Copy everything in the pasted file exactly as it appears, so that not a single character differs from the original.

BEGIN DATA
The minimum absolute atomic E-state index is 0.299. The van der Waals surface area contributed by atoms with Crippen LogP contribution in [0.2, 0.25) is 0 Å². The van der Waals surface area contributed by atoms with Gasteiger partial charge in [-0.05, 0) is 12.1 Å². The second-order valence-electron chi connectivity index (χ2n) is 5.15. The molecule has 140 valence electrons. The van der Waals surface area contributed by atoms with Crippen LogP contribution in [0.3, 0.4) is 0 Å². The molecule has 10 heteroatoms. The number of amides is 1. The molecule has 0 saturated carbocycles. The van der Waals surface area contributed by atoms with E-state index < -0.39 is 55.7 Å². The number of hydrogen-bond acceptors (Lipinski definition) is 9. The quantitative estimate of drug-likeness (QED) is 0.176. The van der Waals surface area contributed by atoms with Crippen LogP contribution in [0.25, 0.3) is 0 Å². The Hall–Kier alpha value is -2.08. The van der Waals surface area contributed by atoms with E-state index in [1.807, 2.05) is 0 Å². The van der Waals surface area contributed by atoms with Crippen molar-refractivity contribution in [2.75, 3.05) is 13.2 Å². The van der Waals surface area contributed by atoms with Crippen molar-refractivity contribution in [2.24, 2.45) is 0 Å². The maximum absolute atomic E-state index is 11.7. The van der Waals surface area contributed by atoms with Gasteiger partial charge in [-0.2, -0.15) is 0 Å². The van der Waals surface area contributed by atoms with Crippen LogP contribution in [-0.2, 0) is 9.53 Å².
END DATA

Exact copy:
The minimum absolute atomic E-state index is 0.299. The van der Waals surface area contributed by atoms with Crippen LogP contribution in [0.2, 0.25) is 0 Å². The van der Waals surface area contributed by atoms with Gasteiger partial charge in [-0.05, 0) is 12.1 Å². The second-order valence-electron chi connectivity index (χ2n) is 5.15. The molecule has 140 valence electrons. The van der Waals surface area contributed by atoms with Crippen LogP contribution in [0.3, 0.4) is 0 Å². The molecule has 10 heteroatoms. The number of amides is 1. The molecule has 0 saturated carbocycles. The van der Waals surface area contributed by atoms with E-state index < -0.39 is 55.7 Å². The number of hydrogen-bond acceptors (Lipinski definition) is 9. The quantitative estimate of drug-likeness (QED) is 0.176. The van der Waals surface area contributed by atoms with Crippen LogP contribution in [0.25, 0.3) is 0 Å². The Hall–Kier alpha value is -2.08. The van der Waals surface area contributed by atoms with E-state index in [1.807, 2.05) is 0 Å². The van der Waals surface area contributed by atoms with Crippen molar-refractivity contribution in [2.75, 3.05) is 13.2 Å². The van der Waals surface area contributed by atoms with Crippen molar-refractivity contribution in [2.24, 2.45) is 0 Å². The maximum absolute atomic E-state index is 11.7. The van der Waals surface area contributed by atoms with Gasteiger partial charge in [-0.2, -0.15) is 0 Å². The van der Waals surface area contributed by atoms with Crippen LogP contribution in [-0.2, 0) is 9.53 Å².